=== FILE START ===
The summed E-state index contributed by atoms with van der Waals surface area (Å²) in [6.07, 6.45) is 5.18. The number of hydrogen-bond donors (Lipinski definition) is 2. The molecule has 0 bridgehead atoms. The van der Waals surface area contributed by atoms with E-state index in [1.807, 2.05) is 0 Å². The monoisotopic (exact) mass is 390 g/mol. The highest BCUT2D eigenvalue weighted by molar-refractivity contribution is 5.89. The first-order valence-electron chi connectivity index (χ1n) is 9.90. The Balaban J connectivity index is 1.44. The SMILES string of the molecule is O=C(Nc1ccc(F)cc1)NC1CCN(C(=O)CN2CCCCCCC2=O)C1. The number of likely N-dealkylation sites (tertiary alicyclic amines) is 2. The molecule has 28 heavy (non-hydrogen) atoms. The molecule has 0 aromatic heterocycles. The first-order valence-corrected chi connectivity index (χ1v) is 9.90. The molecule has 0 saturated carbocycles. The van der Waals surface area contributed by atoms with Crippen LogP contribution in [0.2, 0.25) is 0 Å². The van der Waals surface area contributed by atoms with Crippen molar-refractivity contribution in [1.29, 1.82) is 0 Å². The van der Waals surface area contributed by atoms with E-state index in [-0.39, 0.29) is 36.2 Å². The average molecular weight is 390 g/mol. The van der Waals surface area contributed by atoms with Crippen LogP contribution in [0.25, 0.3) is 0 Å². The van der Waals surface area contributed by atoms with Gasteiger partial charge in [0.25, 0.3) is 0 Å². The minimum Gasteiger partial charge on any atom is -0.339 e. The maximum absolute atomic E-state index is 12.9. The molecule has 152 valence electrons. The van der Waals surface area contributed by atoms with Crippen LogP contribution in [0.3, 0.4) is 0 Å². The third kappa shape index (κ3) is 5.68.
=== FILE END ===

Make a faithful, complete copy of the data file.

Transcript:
The summed E-state index contributed by atoms with van der Waals surface area (Å²) in [6.07, 6.45) is 5.18. The number of hydrogen-bond donors (Lipinski definition) is 2. The molecule has 0 bridgehead atoms. The van der Waals surface area contributed by atoms with E-state index in [1.807, 2.05) is 0 Å². The monoisotopic (exact) mass is 390 g/mol. The highest BCUT2D eigenvalue weighted by molar-refractivity contribution is 5.89. The first-order valence-electron chi connectivity index (χ1n) is 9.90. The Balaban J connectivity index is 1.44. The SMILES string of the molecule is O=C(Nc1ccc(F)cc1)NC1CCN(C(=O)CN2CCCCCCC2=O)C1. The number of likely N-dealkylation sites (tertiary alicyclic amines) is 2. The molecule has 28 heavy (non-hydrogen) atoms. The molecule has 0 aromatic heterocycles. The first-order valence-corrected chi connectivity index (χ1v) is 9.90. The molecule has 0 saturated carbocycles. The van der Waals surface area contributed by atoms with Crippen LogP contribution in [0.2, 0.25) is 0 Å². The van der Waals surface area contributed by atoms with Crippen molar-refractivity contribution in [1.29, 1.82) is 0 Å². The van der Waals surface area contributed by atoms with E-state index in [-0.39, 0.29) is 36.2 Å². The average molecular weight is 390 g/mol. The van der Waals surface area contributed by atoms with Crippen LogP contribution in [0.25, 0.3) is 0 Å². The van der Waals surface area contributed by atoms with Gasteiger partial charge in [0.25, 0.3) is 0 Å². The minimum Gasteiger partial charge on any atom is -0.339 e. The maximum absolute atomic E-state index is 12.9. The molecule has 152 valence electrons. The van der Waals surface area contributed by atoms with Crippen LogP contribution in [0.3, 0.4) is 0 Å². The third kappa shape index (κ3) is 5.68.